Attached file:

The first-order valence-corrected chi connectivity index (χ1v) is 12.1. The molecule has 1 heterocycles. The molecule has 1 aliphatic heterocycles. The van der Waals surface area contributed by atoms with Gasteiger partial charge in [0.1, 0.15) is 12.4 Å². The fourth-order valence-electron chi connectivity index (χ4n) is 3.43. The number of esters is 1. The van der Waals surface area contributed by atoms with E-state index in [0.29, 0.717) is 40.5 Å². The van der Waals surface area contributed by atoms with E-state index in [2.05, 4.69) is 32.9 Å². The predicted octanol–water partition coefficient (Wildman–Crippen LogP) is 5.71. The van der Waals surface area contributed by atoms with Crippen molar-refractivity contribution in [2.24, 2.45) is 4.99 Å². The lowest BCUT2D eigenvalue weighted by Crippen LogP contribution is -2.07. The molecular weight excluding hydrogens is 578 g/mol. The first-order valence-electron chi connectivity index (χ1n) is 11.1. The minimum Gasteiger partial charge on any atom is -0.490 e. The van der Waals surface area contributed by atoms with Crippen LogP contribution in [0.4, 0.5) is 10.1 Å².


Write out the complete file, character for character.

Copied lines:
The first-order valence-corrected chi connectivity index (χ1v) is 12.1. The molecule has 1 heterocycles. The molecule has 1 aliphatic heterocycles. The van der Waals surface area contributed by atoms with Gasteiger partial charge in [0.1, 0.15) is 12.4 Å². The fourth-order valence-electron chi connectivity index (χ4n) is 3.43. The number of esters is 1. The van der Waals surface area contributed by atoms with E-state index in [0.29, 0.717) is 40.5 Å². The van der Waals surface area contributed by atoms with E-state index in [2.05, 4.69) is 32.9 Å². The predicted octanol–water partition coefficient (Wildman–Crippen LogP) is 5.71. The van der Waals surface area contributed by atoms with Crippen molar-refractivity contribution in [2.24, 2.45) is 4.99 Å². The lowest BCUT2D eigenvalue weighted by Crippen LogP contribution is -2.07. The molecular weight excluding hydrogens is 578 g/mol. The first-order valence-electron chi connectivity index (χ1n) is 11.1. The minimum Gasteiger partial charge on any atom is -0.490 e. The van der Waals surface area contributed by atoms with Crippen LogP contribution in [0.4, 0.5) is 10.1 Å².